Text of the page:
Strategic Bombing Campaign: A pretty good month with seven major B-29 raids at night, two B-24 daylight raids and two small raids against Tsu and Fushun. B-24s hit Kagoshima twice with mixed results while the primary B-29 raids hit Nagoya three times, Fukuoka twice while Hiroshima and Hamamtsu were hit once each. Opposition has been mixed, with some cities such as Hiroshima and Nagoya being heavily protected by CAP while minimal CAP on other raids. Flak remains a threat, although effectiveness also has varied. Bombing results have also been mixed, depending mostly on weather than opposition. All told, strategic bombing netted over 2700 strategic VPs, bringing the total to 12,172. I’ll take that. January will see more of a mix of daylight and night raids, at least depending on the success (or failure) on the daylight raid against Matsuyama. Will also look to expand the B-24s in the strategic bombing campaign, both against targets in mainland Asia and targets in range in Japan. Tokyo remains a goal again since weather prohibited any strikes in Dec. The greatest challenge will be limiting bomber losses and building up the B-29 pools to facilitate the squadrons expanding to 15 planes.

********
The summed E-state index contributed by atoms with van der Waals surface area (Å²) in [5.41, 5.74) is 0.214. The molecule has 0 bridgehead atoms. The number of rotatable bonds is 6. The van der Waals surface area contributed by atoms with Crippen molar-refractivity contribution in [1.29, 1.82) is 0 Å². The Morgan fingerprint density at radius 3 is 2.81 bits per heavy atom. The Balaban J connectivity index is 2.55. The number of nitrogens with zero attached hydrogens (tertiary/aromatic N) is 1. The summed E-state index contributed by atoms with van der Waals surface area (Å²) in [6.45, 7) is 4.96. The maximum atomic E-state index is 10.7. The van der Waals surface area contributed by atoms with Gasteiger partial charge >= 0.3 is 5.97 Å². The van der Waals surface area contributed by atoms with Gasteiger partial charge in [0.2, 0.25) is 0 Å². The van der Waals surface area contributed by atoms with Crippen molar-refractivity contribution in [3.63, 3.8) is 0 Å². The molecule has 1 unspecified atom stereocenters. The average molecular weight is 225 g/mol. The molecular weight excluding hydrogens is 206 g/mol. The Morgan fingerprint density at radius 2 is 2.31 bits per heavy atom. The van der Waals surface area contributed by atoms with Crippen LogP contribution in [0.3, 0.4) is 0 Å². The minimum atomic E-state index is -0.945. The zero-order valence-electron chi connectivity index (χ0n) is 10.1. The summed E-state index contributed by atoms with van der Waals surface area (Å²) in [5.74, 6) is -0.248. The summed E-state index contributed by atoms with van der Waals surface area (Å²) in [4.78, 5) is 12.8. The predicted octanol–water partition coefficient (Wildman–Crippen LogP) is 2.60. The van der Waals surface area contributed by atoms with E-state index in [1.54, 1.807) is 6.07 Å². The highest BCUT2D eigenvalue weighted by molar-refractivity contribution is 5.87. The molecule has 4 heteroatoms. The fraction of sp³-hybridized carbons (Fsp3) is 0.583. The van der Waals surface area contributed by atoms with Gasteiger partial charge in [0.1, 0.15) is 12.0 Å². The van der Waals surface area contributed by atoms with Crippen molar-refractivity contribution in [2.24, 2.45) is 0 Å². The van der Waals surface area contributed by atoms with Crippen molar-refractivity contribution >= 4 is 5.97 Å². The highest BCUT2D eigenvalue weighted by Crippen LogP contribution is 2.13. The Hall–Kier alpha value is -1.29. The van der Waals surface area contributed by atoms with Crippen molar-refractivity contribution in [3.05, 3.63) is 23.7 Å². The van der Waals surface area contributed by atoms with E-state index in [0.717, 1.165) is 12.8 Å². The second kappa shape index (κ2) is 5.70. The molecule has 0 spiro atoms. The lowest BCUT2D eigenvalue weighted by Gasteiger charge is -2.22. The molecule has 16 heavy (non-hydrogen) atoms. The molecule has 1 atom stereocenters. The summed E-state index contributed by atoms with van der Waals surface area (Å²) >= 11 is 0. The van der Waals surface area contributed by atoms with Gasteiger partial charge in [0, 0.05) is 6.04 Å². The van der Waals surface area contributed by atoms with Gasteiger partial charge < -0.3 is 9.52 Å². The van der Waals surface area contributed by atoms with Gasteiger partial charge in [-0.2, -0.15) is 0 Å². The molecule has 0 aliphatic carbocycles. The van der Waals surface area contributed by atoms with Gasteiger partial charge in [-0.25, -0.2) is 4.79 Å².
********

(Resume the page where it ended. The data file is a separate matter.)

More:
SUBWAR: Subs continue to disappoint, although they did well against the withdrawing KB. However, using subs as a “trip wire” to guard against another carrier raid was a major failure. The occasional merchant victim is becoming rarer and rarer as few sea lanes remain an option for Japan. Allied subs will continue to deploy around Japan, but now largely to serve as warning to any remaining IJN sortie. Japanese ASW continues to remain dangerous, although less and less ASW TFs are venturing outside of local home waters and ASW aircraft seem to be less numerous as well.
West Coast/USA/Rear Areas: Fighter production increases to 1479 in Jan as the British begin receiving the Corsair II. Pilot pools are in pretty good shape, but are still short for US bomber pilots for the bomber squadrons expanding in Feb. I’m now “graduating” bomber pilots from training with experience at 45….may reduce that to 43 to garner more pilots as long as ground bombing experience remains over 60. By spreading these nuggets out across the bomber squadrons, especially in low threat areas (China for example), this may be viable and get the squadrons to max out planes. While I should have sufficient airframes for most bomber types, the B-29 expansion is going to be limited by airframes. The 40 a month is enough to sustain losses, but not expanding each squadron by 5 planes. Will likely wind up disbanding additional B-29 squadrons and groups for 120 days to garner the additional aircraft.